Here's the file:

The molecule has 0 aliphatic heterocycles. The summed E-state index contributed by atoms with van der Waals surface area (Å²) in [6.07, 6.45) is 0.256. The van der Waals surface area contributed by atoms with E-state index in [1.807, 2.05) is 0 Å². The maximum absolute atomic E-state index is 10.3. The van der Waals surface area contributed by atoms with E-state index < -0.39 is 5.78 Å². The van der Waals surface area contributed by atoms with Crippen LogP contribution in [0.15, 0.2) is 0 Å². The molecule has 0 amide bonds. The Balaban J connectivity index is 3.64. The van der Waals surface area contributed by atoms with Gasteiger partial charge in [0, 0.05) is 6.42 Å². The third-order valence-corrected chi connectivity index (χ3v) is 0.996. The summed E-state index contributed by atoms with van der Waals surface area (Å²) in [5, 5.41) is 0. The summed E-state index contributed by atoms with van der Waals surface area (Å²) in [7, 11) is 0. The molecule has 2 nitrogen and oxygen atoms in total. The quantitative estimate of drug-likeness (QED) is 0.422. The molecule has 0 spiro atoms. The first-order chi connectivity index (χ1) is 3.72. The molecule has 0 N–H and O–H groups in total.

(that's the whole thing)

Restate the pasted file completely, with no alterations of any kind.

The molecule has 0 aliphatic heterocycles. The summed E-state index contributed by atoms with van der Waals surface area (Å²) in [6.07, 6.45) is 0.256. The van der Waals surface area contributed by atoms with E-state index in [1.807, 2.05) is 0 Å². The maximum absolute atomic E-state index is 10.3. The van der Waals surface area contributed by atoms with E-state index < -0.39 is 5.78 Å². The van der Waals surface area contributed by atoms with Crippen LogP contribution in [0.15, 0.2) is 0 Å². The molecule has 0 amide bonds. The Balaban J connectivity index is 3.64. The van der Waals surface area contributed by atoms with Gasteiger partial charge in [0, 0.05) is 6.42 Å². The third-order valence-corrected chi connectivity index (χ3v) is 0.996. The summed E-state index contributed by atoms with van der Waals surface area (Å²) in [5, 5.41) is 0. The summed E-state index contributed by atoms with van der Waals surface area (Å²) in [7, 11) is 0. The molecule has 2 nitrogen and oxygen atoms in total. The quantitative estimate of drug-likeness (QED) is 0.422. The molecule has 0 spiro atoms. The first-order chi connectivity index (χ1) is 3.72. The molecule has 0 N–H and O–H groups in total.